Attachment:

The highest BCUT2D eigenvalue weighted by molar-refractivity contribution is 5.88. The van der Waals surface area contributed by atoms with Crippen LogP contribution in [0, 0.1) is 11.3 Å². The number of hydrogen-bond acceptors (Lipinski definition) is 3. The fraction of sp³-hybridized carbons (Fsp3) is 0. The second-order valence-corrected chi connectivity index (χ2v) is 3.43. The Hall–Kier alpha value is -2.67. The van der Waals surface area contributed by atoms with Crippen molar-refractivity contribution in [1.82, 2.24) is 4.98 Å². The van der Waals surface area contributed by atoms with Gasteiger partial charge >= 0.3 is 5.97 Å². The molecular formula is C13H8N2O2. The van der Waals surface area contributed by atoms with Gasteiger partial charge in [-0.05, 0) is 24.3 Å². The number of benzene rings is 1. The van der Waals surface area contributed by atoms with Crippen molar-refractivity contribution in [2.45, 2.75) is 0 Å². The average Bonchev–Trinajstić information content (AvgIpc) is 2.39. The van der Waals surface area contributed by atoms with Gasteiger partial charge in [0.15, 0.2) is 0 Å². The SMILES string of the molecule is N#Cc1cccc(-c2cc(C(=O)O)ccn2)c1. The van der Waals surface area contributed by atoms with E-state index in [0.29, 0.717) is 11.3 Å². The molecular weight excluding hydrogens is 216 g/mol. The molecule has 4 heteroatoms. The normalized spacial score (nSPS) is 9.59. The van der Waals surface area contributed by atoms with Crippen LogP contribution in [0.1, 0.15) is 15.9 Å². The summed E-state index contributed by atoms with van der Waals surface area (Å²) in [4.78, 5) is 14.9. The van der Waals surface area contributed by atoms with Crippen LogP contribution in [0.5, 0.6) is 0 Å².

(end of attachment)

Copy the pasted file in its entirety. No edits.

The highest BCUT2D eigenvalue weighted by molar-refractivity contribution is 5.88. The van der Waals surface area contributed by atoms with Crippen LogP contribution in [0, 0.1) is 11.3 Å². The number of hydrogen-bond acceptors (Lipinski definition) is 3. The fraction of sp³-hybridized carbons (Fsp3) is 0. The second-order valence-corrected chi connectivity index (χ2v) is 3.43. The Hall–Kier alpha value is -2.67. The van der Waals surface area contributed by atoms with Crippen molar-refractivity contribution in [1.82, 2.24) is 4.98 Å². The van der Waals surface area contributed by atoms with Gasteiger partial charge >= 0.3 is 5.97 Å². The molecular formula is C13H8N2O2. The van der Waals surface area contributed by atoms with Gasteiger partial charge in [-0.05, 0) is 24.3 Å². The number of benzene rings is 1. The van der Waals surface area contributed by atoms with Crippen molar-refractivity contribution in [2.45, 2.75) is 0 Å². The average Bonchev–Trinajstić information content (AvgIpc) is 2.39. The van der Waals surface area contributed by atoms with Gasteiger partial charge in [0.15, 0.2) is 0 Å². The SMILES string of the molecule is N#Cc1cccc(-c2cc(C(=O)O)ccn2)c1. The van der Waals surface area contributed by atoms with E-state index in [0.29, 0.717) is 11.3 Å². The molecular weight excluding hydrogens is 216 g/mol. The molecule has 4 heteroatoms. The normalized spacial score (nSPS) is 9.59. The van der Waals surface area contributed by atoms with Crippen LogP contribution in [0.1, 0.15) is 15.9 Å². The summed E-state index contributed by atoms with van der Waals surface area (Å²) in [4.78, 5) is 14.9. The van der Waals surface area contributed by atoms with Crippen LogP contribution in [0.5, 0.6) is 0 Å².